Back in July 2007, two sailors in the Canadian Navy decided to teach some colleagues a lesson for what they perceived as lazy behaviour.
Petty Officer (Second Class) Janet Sinclair and Petty Officer (Second Class) Silvya Reid decided to hide the desktop icon that linked users to a classified database system on one of the computers at the National Defense Command Center (NDCC) where they work.
Little did they suspect that this simple act of inconvenience would lead to their home being raided by armed military policemen a month later, after they had been monitored from an unmarked surveillance van.
Nor did they imagine that it would land the pair of them in court on charges of “sabotage, conspiracy and mischief in relation to data”.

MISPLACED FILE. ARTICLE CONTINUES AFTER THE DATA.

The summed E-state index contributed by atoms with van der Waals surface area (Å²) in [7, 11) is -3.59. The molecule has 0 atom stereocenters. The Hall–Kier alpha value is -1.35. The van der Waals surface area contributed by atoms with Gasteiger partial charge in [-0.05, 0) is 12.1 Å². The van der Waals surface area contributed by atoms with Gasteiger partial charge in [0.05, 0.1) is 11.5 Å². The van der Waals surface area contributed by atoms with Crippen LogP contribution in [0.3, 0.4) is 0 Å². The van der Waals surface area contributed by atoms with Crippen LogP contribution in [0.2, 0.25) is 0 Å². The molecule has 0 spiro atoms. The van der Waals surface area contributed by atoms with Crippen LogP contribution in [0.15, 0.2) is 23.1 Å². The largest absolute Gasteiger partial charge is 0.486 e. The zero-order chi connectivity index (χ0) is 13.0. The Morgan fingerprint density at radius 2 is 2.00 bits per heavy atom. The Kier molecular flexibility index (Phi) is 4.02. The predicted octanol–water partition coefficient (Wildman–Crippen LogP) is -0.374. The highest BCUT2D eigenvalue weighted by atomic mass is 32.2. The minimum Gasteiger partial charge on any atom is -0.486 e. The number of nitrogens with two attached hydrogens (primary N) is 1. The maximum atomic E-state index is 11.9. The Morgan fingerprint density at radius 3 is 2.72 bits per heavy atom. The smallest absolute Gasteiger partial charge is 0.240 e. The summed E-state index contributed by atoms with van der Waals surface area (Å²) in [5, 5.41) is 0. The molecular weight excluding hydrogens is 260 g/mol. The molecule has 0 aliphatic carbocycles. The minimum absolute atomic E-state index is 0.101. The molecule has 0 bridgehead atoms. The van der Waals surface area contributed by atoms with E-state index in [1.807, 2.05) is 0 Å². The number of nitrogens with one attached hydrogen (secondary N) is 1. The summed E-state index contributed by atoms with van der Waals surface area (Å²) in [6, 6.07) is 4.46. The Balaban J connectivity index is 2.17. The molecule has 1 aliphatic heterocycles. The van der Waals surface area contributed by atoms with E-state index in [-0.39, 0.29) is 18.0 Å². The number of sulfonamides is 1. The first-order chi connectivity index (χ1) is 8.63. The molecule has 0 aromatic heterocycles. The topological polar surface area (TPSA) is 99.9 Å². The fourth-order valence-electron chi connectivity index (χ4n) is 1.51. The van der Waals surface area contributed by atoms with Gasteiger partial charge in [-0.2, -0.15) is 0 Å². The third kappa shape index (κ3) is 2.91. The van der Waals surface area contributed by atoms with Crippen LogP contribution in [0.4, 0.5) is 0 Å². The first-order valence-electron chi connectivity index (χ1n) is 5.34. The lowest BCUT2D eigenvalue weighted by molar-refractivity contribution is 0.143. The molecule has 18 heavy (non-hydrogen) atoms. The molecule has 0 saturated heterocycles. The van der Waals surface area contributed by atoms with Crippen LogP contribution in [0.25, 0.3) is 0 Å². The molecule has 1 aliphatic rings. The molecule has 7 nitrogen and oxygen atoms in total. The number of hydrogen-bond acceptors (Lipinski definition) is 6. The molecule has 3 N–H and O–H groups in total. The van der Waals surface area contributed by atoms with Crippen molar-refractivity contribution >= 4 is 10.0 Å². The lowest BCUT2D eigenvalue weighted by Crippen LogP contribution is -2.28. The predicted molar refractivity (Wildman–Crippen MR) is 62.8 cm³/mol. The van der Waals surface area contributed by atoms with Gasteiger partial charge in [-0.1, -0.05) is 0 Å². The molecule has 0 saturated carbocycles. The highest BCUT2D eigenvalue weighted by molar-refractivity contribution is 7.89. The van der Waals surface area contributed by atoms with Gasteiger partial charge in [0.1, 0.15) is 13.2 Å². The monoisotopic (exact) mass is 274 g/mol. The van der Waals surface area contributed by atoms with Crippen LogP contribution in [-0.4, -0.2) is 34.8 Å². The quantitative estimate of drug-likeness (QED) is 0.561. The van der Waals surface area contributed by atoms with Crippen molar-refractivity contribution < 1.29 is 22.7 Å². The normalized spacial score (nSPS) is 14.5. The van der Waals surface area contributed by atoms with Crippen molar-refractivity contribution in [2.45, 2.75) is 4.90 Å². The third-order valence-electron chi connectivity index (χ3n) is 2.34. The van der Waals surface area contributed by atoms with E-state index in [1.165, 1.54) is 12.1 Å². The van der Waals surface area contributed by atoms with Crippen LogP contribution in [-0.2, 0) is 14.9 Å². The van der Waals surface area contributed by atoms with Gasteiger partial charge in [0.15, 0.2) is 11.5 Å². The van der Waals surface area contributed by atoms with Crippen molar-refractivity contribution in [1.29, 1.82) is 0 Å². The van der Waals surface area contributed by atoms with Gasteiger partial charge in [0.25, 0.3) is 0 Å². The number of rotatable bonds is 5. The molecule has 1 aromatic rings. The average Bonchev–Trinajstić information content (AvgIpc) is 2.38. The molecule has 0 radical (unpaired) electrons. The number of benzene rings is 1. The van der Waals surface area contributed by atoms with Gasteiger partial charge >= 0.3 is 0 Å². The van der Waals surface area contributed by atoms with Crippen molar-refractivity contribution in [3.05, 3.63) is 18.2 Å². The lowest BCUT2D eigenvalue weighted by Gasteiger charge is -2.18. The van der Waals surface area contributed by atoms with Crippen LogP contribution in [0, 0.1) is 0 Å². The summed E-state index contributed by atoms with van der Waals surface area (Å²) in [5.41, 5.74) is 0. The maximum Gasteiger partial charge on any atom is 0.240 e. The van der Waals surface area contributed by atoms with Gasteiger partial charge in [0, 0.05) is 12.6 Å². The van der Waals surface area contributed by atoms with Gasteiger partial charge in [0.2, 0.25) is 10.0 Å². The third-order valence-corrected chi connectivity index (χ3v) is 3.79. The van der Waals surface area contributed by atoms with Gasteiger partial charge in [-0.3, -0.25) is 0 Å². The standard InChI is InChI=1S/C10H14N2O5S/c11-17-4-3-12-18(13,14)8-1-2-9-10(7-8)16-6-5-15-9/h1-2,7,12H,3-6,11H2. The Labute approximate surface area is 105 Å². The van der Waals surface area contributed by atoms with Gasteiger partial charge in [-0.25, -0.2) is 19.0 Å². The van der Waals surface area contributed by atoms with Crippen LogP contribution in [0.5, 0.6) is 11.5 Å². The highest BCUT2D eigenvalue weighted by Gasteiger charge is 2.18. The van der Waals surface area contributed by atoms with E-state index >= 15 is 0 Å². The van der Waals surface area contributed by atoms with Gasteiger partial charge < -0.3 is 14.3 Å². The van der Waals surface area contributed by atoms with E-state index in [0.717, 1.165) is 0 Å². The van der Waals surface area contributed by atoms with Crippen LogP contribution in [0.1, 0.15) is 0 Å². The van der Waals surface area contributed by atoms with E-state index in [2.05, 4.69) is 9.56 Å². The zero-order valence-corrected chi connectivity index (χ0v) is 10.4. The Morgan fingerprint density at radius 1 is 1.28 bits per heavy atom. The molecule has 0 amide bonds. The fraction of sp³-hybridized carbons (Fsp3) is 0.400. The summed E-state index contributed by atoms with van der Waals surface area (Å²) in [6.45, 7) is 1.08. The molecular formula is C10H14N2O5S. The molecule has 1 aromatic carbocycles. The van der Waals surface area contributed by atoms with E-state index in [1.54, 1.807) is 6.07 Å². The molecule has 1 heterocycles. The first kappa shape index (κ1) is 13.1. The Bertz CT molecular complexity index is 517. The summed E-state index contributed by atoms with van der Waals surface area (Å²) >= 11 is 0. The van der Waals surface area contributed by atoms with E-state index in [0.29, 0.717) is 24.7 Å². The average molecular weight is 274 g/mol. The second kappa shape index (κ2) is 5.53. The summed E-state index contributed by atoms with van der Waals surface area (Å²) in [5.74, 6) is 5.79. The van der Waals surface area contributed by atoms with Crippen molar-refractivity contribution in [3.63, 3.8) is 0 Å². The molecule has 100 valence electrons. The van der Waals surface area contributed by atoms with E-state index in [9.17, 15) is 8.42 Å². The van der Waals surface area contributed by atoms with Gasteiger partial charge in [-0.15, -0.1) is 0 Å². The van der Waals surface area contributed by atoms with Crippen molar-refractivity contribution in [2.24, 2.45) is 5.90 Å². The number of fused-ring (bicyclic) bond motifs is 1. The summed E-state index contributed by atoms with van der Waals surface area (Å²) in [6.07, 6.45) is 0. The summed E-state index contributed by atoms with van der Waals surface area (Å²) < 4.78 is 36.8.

Happily, perspective was restored before sentencing in February 2009. The pair were cleared of the most serious charges, although they did both suffer a demotion and a fine.
Most shocking, though, is the fact that simply removing an icon from a desktop – a manoeuvre that had no material impact on the database system itself – caused what presiding judge Colonel Mario Dutil described as “an internal crisis” at the NDCC.
The act “brought into doubt the accuracy of the information” contained within the database, said Dutil. One officer went so far as to testify that national security had been threatened for a period of two weeks as a resul
“With all due respect, there’s a lot of puffing going around about national security,” said Sinclair’s lawyer, reasonably. “There was no risk to national security. The actual database was always safe.”
It is reassuring to know that the classified military data of one the world’s richest countries resides in such technologically savvy hands.